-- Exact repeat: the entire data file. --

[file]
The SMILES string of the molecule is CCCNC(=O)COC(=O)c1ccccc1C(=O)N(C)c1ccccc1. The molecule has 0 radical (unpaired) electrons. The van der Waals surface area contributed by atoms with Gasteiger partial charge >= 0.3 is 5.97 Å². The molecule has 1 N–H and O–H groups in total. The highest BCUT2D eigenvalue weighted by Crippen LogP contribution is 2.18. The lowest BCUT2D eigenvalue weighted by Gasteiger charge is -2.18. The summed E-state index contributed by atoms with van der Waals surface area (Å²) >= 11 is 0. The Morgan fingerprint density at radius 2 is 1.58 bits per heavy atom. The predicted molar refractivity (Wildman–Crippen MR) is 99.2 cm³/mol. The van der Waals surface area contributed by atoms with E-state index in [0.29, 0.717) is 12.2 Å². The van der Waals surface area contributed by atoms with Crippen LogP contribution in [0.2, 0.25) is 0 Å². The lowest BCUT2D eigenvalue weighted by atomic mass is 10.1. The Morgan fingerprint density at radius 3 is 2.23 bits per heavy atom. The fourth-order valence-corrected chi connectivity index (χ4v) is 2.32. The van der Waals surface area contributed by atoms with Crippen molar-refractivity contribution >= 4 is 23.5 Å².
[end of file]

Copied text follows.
The SMILES string of the molecule is CCCNC(=O)COC(=O)c1ccccc1C(=O)N(C)c1ccccc1. The molecule has 0 radical (unpaired) electrons. The van der Waals surface area contributed by atoms with Gasteiger partial charge >= 0.3 is 5.97 Å². The molecule has 1 N–H and O–H groups in total. The highest BCUT2D eigenvalue weighted by Crippen LogP contribution is 2.18. The lowest BCUT2D eigenvalue weighted by Gasteiger charge is -2.18. The summed E-state index contributed by atoms with van der Waals surface area (Å²) >= 11 is 0. The Morgan fingerprint density at radius 2 is 1.58 bits per heavy atom. The predicted molar refractivity (Wildman–Crippen MR) is 99.2 cm³/mol. The van der Waals surface area contributed by atoms with E-state index in [0.29, 0.717) is 12.2 Å². The van der Waals surface area contributed by atoms with Crippen LogP contribution in [0.2, 0.25) is 0 Å². The lowest BCUT2D eigenvalue weighted by atomic mass is 10.1. The Morgan fingerprint density at radius 3 is 2.23 bits per heavy atom. The fourth-order valence-corrected chi connectivity index (χ4v) is 2.32. The van der Waals surface area contributed by atoms with Crippen molar-refractivity contribution >= 4 is 23.5 Å².